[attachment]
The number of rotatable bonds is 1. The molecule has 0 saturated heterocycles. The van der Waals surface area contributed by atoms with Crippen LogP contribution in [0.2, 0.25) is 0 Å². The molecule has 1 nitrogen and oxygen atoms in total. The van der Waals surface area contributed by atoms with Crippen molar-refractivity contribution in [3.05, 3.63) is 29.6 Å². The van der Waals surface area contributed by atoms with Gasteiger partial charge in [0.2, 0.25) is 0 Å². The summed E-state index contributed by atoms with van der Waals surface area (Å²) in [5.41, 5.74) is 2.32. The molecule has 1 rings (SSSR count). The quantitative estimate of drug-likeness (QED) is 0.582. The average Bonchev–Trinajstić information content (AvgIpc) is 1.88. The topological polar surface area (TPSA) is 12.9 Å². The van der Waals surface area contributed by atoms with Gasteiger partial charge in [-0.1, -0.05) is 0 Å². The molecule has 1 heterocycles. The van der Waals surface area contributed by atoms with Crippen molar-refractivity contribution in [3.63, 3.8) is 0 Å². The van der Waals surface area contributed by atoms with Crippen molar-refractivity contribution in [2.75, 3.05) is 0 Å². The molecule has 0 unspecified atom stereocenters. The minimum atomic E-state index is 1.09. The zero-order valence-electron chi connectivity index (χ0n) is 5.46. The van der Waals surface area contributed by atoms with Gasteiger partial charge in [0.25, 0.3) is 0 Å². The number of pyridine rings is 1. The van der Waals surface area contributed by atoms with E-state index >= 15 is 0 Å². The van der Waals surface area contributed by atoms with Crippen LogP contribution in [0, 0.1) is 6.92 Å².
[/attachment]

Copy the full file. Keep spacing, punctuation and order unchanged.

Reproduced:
The number of rotatable bonds is 1. The molecule has 0 saturated heterocycles. The van der Waals surface area contributed by atoms with Crippen LogP contribution in [0.2, 0.25) is 0 Å². The molecule has 1 nitrogen and oxygen atoms in total. The van der Waals surface area contributed by atoms with Crippen molar-refractivity contribution in [3.05, 3.63) is 29.6 Å². The van der Waals surface area contributed by atoms with Gasteiger partial charge in [0.2, 0.25) is 0 Å². The summed E-state index contributed by atoms with van der Waals surface area (Å²) in [5.41, 5.74) is 2.32. The molecule has 1 rings (SSSR count). The quantitative estimate of drug-likeness (QED) is 0.582. The average Bonchev–Trinajstić information content (AvgIpc) is 1.88. The topological polar surface area (TPSA) is 12.9 Å². The van der Waals surface area contributed by atoms with Gasteiger partial charge in [-0.1, -0.05) is 0 Å². The molecule has 1 heterocycles. The van der Waals surface area contributed by atoms with Crippen molar-refractivity contribution in [3.63, 3.8) is 0 Å². The van der Waals surface area contributed by atoms with Crippen molar-refractivity contribution in [2.75, 3.05) is 0 Å². The molecule has 0 unspecified atom stereocenters. The minimum atomic E-state index is 1.09. The zero-order valence-electron chi connectivity index (χ0n) is 5.46. The van der Waals surface area contributed by atoms with Gasteiger partial charge in [0.25, 0.3) is 0 Å². The number of pyridine rings is 1. The van der Waals surface area contributed by atoms with E-state index >= 15 is 0 Å². The van der Waals surface area contributed by atoms with Crippen LogP contribution in [0, 0.1) is 6.92 Å².